Definition of behave in English:


Line breaks: be¦have
Pronunciation: /bɪˈheɪv


[no object]
1 [with adverbial] Act or conduct oneself in a specified way, especially towards others: he always behaved like a gentleman it is not acceptable for a student to behave like that towards a teacher
More example sentences
  • I think of him as a friend, and he has always behaved like a gentleman whenever I see him.
  • And you can tell a lot about a woman by how she behaves towards her nanny.
  • The club claims that the man behaved violently towards a Union officer who was collecting entrance fees and had to be restrained by security staff on hand.
1.1(Of a machine or natural phenomenon) work or function in a specified way: each car behaves differently
More example sentences
  • Some thought that water waves behaved differently from acoustic or other waves, or from pulses along a string.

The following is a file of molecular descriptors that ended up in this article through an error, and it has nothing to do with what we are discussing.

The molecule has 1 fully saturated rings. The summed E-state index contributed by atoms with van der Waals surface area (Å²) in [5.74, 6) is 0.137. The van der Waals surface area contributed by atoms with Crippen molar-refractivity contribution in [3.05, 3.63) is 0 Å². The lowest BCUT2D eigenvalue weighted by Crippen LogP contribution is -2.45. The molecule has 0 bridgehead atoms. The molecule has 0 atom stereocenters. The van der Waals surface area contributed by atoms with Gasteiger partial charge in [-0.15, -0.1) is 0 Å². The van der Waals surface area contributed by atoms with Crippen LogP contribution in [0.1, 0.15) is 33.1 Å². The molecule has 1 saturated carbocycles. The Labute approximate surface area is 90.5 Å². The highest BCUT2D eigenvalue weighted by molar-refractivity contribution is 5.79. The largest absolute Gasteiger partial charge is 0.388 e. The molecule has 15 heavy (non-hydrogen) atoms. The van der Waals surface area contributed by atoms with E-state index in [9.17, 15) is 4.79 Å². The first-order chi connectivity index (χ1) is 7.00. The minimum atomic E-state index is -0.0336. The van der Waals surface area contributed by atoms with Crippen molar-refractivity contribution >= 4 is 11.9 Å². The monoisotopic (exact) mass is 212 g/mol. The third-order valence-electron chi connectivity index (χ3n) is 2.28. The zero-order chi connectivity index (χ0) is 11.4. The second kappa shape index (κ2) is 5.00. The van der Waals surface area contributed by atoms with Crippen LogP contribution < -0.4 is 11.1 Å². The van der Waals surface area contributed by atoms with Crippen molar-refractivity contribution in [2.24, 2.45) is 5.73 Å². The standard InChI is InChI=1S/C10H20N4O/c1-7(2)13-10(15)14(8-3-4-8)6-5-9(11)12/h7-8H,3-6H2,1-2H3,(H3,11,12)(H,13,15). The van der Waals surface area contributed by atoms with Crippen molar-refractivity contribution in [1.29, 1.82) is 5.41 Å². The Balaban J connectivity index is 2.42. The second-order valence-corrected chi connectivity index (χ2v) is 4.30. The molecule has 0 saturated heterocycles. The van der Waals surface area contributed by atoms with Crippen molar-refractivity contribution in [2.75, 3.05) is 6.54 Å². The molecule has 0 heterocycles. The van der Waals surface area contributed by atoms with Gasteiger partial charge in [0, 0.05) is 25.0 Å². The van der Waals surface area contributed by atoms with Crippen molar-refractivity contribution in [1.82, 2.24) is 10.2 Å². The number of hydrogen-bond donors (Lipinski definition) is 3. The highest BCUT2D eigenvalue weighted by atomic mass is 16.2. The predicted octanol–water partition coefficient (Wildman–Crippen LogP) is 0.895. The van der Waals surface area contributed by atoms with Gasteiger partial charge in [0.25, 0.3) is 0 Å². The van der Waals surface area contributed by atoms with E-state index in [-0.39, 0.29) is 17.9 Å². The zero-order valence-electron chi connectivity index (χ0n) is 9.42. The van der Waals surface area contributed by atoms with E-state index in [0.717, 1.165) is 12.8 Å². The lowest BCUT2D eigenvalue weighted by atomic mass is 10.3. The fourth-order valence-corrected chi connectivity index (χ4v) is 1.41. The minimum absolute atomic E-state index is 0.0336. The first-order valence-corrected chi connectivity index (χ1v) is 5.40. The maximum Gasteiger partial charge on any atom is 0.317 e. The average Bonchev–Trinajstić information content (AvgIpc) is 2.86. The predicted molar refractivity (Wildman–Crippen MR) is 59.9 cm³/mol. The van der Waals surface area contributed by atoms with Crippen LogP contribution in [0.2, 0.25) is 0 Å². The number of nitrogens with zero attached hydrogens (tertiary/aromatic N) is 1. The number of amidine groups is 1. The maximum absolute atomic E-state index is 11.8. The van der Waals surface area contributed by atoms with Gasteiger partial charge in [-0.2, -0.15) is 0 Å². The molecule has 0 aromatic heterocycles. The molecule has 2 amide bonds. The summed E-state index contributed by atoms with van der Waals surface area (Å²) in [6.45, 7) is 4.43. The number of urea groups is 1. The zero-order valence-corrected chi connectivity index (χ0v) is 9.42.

• Phenomena that we previously thought of as waves can sometimes behave like particles.
  • Energy behaves and performs in ways and manners that are different from matter, although there might be some similarities.
2 [often in imperative] (also behave oneself) Conduct oneself in accordance with the accepted norms of a society or group: ‘Just behave, Tom,’ he said they were expected to behave themselves
More example sentences
  • It is only because you have admitted the breach of this order at the earliest opportunity and fortunately you were behaving yourself in that pizza take-away that we are not going to send you to prison.
  • ‘People think you should be behaving yourself at 54,’ says Spencer, ‘they think you should have said what you've got to say.’
  • He wound his window down and asked, ‘Are you behaving yourself?’
act correctly, act properly, conduct oneself well, act in a polite way, show good manners, mind one's manners, mind one's Ps and Qs;
be good, be polite, be well behaved


late Middle English: from be- 'thoroughly' + have in the sense 'have or bear (oneself) in a particular way'.

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